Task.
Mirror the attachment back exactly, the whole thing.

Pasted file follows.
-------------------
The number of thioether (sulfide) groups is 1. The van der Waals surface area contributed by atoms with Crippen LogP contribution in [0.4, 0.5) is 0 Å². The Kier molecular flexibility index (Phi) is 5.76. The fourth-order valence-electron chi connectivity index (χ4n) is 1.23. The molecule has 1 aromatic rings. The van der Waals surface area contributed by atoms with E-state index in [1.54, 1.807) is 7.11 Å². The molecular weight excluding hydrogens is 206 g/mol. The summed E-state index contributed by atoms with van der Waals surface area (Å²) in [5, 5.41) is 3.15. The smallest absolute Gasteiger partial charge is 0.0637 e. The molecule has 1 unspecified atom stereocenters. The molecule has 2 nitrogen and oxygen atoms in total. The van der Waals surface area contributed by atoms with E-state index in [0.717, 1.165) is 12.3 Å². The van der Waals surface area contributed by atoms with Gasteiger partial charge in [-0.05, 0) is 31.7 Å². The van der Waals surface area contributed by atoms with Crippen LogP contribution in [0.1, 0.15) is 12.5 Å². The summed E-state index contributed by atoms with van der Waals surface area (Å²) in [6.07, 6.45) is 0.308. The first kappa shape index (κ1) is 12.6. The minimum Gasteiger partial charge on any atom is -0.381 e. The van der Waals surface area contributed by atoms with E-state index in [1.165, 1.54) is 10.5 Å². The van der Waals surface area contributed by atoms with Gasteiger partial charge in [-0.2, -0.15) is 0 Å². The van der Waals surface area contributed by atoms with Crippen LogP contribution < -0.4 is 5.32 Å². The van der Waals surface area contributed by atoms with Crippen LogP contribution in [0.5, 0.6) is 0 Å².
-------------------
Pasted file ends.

The number of thioether (sulfide) groups is 1. The van der Waals surface area contributed by atoms with Crippen LogP contribution in [0.4, 0.5) is 0 Å². The Kier molecular flexibility index (Phi) is 5.76. The fourth-order valence-electron chi connectivity index (χ4n) is 1.23. The molecule has 1 aromatic rings. The van der Waals surface area contributed by atoms with E-state index in [1.54, 1.807) is 7.11 Å². The molecular weight excluding hydrogens is 206 g/mol. The summed E-state index contributed by atoms with van der Waals surface area (Å²) in [5, 5.41) is 3.15. The smallest absolute Gasteiger partial charge is 0.0637 e. The molecule has 1 unspecified atom stereocenters. The molecule has 2 nitrogen and oxygen atoms in total. The van der Waals surface area contributed by atoms with E-state index in [0.717, 1.165) is 12.3 Å². The van der Waals surface area contributed by atoms with Gasteiger partial charge in [-0.05, 0) is 31.7 Å². The van der Waals surface area contributed by atoms with Crippen LogP contribution in [0.1, 0.15) is 12.5 Å². The summed E-state index contributed by atoms with van der Waals surface area (Å²) in [6.07, 6.45) is 0.308. The first kappa shape index (κ1) is 12.6. The minimum Gasteiger partial charge on any atom is -0.381 e. The van der Waals surface area contributed by atoms with E-state index in [1.165, 1.54) is 10.5 Å². The van der Waals surface area contributed by atoms with Gasteiger partial charge in [-0.2, -0.15) is 0 Å². The van der Waals surface area contributed by atoms with Crippen LogP contribution < -0.4 is 5.32 Å². The van der Waals surface area contributed by atoms with Crippen LogP contribution in [0.5, 0.6) is 0 Å².